Caro­line Weber’s Proust’s Duchess is an ex­haus­tive, en­gag­ing, bril­liantly re­searched ac­count of who these three women were and how they each, in dif­fer­ent ways, cre­ated an al­lure that so fas­ci­nated Proust. It is also a por­trait of Paris in a time when it was still un­clear to a se­lect group that the French monar­chy might not some­how re­turn, when priv­i­lege and an elab­o­rate set of man­ners and sys­tems of so­cial be­hav­ior were still fully in place so that a small breach in them could mean ei­ther so­cial doom or a rep­u­ta­tion for bril­liance and orig­i­nal­ity.

It is also a book that throws con­sid­er­able light on Proust’s method as a novelist by let­ting us see the sheer amount of in­for­ma­tion avail­able on these women: where they came from, where they went each sea­son, what their hus­bands were like, what lovers they had, what their dis­ap­point­ments and hopes were. It al­lows us to see more starkly how Proust’s method works, how lit­tle he was con­cerned with the ac­tual minu­tiae of in­fi­deli­ties and love af­fairs and se­cret trysts, how he al­lowed the reader to take these for granted, and how much, on the other hand, he was in­trigued by what was vis­i­ble in a sin­gle mo­ment in a room, at a gath­er­ing, how many gen­er­al­iza­tions he could make from a sin­gle glimpse or glance or change in the so­cial air.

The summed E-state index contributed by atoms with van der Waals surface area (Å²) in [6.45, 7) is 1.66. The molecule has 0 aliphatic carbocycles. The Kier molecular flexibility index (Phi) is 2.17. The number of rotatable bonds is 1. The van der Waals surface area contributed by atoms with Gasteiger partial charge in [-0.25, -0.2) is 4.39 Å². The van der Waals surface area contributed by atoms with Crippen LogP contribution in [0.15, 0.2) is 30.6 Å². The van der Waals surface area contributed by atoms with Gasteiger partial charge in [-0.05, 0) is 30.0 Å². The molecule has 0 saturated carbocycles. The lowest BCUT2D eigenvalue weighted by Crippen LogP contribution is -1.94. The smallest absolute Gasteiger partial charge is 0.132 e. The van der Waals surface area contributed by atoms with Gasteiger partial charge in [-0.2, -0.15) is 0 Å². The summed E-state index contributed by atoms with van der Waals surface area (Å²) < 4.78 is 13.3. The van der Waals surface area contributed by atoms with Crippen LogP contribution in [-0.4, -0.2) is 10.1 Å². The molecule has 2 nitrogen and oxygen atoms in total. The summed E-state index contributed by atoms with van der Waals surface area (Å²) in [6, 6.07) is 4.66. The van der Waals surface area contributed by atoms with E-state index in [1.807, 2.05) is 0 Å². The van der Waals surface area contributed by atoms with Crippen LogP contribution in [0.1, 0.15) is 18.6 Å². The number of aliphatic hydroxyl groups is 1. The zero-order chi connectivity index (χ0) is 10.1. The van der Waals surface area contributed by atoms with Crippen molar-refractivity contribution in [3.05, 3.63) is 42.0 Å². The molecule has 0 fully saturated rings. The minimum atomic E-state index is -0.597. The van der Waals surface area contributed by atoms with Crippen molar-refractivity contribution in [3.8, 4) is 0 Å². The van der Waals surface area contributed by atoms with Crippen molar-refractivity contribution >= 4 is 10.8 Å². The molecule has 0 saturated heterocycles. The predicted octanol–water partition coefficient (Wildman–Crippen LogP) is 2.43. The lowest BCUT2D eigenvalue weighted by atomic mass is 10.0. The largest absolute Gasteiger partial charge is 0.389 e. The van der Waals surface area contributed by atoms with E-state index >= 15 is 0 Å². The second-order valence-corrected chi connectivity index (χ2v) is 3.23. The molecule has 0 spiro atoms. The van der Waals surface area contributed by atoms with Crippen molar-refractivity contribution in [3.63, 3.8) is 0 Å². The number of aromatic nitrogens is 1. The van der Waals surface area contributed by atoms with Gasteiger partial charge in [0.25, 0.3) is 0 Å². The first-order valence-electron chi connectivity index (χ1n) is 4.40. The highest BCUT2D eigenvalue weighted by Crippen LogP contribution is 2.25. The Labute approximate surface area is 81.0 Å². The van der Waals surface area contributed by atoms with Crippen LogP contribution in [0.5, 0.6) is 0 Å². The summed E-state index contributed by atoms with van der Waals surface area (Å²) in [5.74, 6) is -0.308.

He was con­cerned with man­ners as a painter might be in­ter­ested in shade or con­trast, as a com­poser might be in­ter­ested in melody. And he was fas­ci­nated by the sen­si­bil­ity of his nar­ra­tor, his de­sires, his ways of re­mem­ber­ing, his close and frag­ile ways of notic­ing, reg­is­ter­ing, sift­ing ev­i­dence, and study­ing what lay on the sur­face, see­ing what peo­ple wished to re­veal of them­selves when they ap­peared in the so­cial world. Proust then made mu­sic from this, be­ing more in­ter­ested in mu­sic than gos­sip, and only tan­gen­tially in­spired and nour­ished by ac­tual tit­tle-tat­tle about rich women in a con­fined quar­ter of a chang­ing city.

His aim, at the be­gin­ning, how­ever, was not clear to his friends. One of them re­mem­bered: “In those days, Proust seemed much more de­ter­mined to get in­vited to cer­tain aris­to­cratic houses than to de­vote him­self to lit­er­a­ture, and this pref­er­ence made no sense to us.” In Jean San­teuil, the un­fin­ished pre­cur­sor to In Search of Lost Time, Proust wrote about men of let­ters who sought to in­fil­trate the grand sa­lons:

Sel­dom are the[se] men of let­ters as naively snob­bish as the world makes them out to be. When [such a man goes into so­ci­ety] he does not say to him­self: “I want to ar­rive, I want to be sought af­ter in the monde . . .” No, [he] says to him­self: “I want to feel ev­ery­thing, ex­pe­ri­ence ev­ery­thing . . . . In order to be able to de­pict life some­day, I want to live it.” (Still, this ra­tio­nale